As I continued to struggle to make time for reading while writing, editing, freelancing, book-birthing, and parenting in a pandemic, interviews offered a way out with imposed deadlines, and as much, a satiation of my curiosity toward the latest by peers. For the interviews I conducted for Kweli, Catapult, and Electric Literature, I read new books by writers of South Asian descent who share my obsession with the intersection of literature and P/power. I read Sonora Jha’s memoir on parenting, How to Raise a Feminist Son: Motherhood, Masculinity, and the Making of my FamilyAruni Kashyap’s collection of poems on state violence in Northeastern India, There is No Good Time for Bad News, as well as Suchitra Vijayan’s bold journalism on state violence in India, Midnight’s Borders. I read Amitav Ghosh’s nonfiction on climate change, The Nutmeg’s Curse: Parables for a Planet in Crisis—a scathing critique of European colonialism and capitalism that spawned our current environmental crisis and a demise of literary imagination, and a blueprint for a more sustainable future.  

A propos desi peers, I also read Anjali Enjeti’s debut collection of essaysSouthbound, an exploration of her mixed-race identity and political activism in Georgia where the author lives. Unlike narrative forms that are a focus of my writing and teaching, poetry is a genre where every word holds way more weight so it takes me much longer to finish reading a book of poetry. Here, I look forward to returning to hybrid books of poems whose excerpts I’ve read and loved: Kama La Mackerel’s Zom-FamDivya Victor’s Curb, and Gayatri Sethi’s Unbelonging.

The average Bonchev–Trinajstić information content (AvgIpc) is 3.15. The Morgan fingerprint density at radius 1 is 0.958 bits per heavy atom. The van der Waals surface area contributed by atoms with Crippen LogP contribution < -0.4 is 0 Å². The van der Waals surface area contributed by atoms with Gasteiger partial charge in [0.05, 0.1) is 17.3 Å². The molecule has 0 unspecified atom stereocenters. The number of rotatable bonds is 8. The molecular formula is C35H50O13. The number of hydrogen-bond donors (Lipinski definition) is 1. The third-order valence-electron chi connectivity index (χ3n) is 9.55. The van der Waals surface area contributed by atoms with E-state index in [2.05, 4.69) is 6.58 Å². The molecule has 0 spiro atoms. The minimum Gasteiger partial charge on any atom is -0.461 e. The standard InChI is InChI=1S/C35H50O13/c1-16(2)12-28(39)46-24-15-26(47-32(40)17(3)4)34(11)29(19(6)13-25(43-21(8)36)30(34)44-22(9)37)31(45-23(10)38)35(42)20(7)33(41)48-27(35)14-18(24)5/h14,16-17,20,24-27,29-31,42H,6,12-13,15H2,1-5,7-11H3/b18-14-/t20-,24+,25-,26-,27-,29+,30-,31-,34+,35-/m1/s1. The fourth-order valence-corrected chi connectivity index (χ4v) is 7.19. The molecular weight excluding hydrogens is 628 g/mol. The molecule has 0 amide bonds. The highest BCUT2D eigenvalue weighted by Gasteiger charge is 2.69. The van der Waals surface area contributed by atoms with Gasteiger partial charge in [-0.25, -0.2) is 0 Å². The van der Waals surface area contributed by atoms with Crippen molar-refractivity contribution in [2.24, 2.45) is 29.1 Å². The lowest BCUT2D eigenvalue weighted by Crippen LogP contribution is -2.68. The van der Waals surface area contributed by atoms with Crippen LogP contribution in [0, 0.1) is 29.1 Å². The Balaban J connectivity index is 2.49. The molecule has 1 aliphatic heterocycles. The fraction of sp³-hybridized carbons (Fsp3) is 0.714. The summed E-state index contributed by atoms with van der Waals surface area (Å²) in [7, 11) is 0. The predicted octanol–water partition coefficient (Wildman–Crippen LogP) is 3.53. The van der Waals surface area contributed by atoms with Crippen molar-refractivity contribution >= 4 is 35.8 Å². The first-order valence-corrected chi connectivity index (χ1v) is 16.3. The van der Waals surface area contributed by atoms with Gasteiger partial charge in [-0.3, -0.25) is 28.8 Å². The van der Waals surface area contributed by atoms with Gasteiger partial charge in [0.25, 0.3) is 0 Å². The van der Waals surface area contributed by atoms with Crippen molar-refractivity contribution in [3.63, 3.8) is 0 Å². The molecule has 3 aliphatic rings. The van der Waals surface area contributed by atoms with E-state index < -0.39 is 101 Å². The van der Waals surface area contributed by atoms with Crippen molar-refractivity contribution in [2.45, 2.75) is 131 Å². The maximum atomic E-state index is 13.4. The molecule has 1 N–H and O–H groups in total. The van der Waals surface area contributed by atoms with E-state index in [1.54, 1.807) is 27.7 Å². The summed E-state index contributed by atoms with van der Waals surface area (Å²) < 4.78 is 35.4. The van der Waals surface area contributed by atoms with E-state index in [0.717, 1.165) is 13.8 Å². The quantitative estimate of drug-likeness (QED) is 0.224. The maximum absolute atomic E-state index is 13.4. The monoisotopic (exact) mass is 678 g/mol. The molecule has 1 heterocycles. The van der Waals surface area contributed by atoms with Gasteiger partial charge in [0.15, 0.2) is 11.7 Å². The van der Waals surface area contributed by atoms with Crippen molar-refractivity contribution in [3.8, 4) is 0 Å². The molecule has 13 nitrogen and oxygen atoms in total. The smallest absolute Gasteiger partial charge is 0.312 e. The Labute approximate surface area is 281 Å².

In the second half of 2021, and in sync with life circumstances, I was working on an essay about becoming a mother-writer for Poets & Writers, a piece about the specific dance between the personal and professional mother-writers undertake, often in the early stages of their journeys. In the process of reading other writers on writing, I hoped to find a blueprint for my own path, one that would bring more ease with the acute multitasking my current life asked of me. As research for my essay-in-progress, I re-read the Canon (emphasis on uppercase C) on writing, books mostly by white or male authors on what it means to become one, starting with Dorothea Brande’s Becoming a WriterAnne Lamott’s Bird by BirdStephen King’s On Writing and Ray Bradbury’s Zen in the Art of Writing. I read Haruki Murakami’What I Talk About When I Talk About Runninga memoir on running that talks as much about writing in indirect ways. I didn’t find much of a blueprint for my life as an early mother-writer in this Canon but I did invest, thanks to Murakami, a chunk of my annual savings on a second elliptical cum stationary bike for the sole reason that it offered two extra layers of resistance. Returning to that WIP on mother-writers, I read essays published by white mother-writers in various online publications including Longreads, the Paris Review, and Literary Hub, narratives that left me a tad cold again with their unnamed whiteness masquerading as the “universal” mother’s story. For the last leg of research for my essay, I read books on motherhood by BIWOC: Louise Erdrich’s astutely observed, lyrical book, The Blue Jay’s Dance: A Memoir of Early Motherhood, excerpts from Revolutionary Mothering: Love on the Front Lines, co-edited by Alexis Pauline GumbsChina Martens, and Mai’a Williams, and finally, a story of early motherhood I most related to amid everything I read on the topic—Camille Dungy’s lush, heart-rending memoir-in-essays, Guidebook to Relative Strangers Journeys into Race, Motherhood, and History.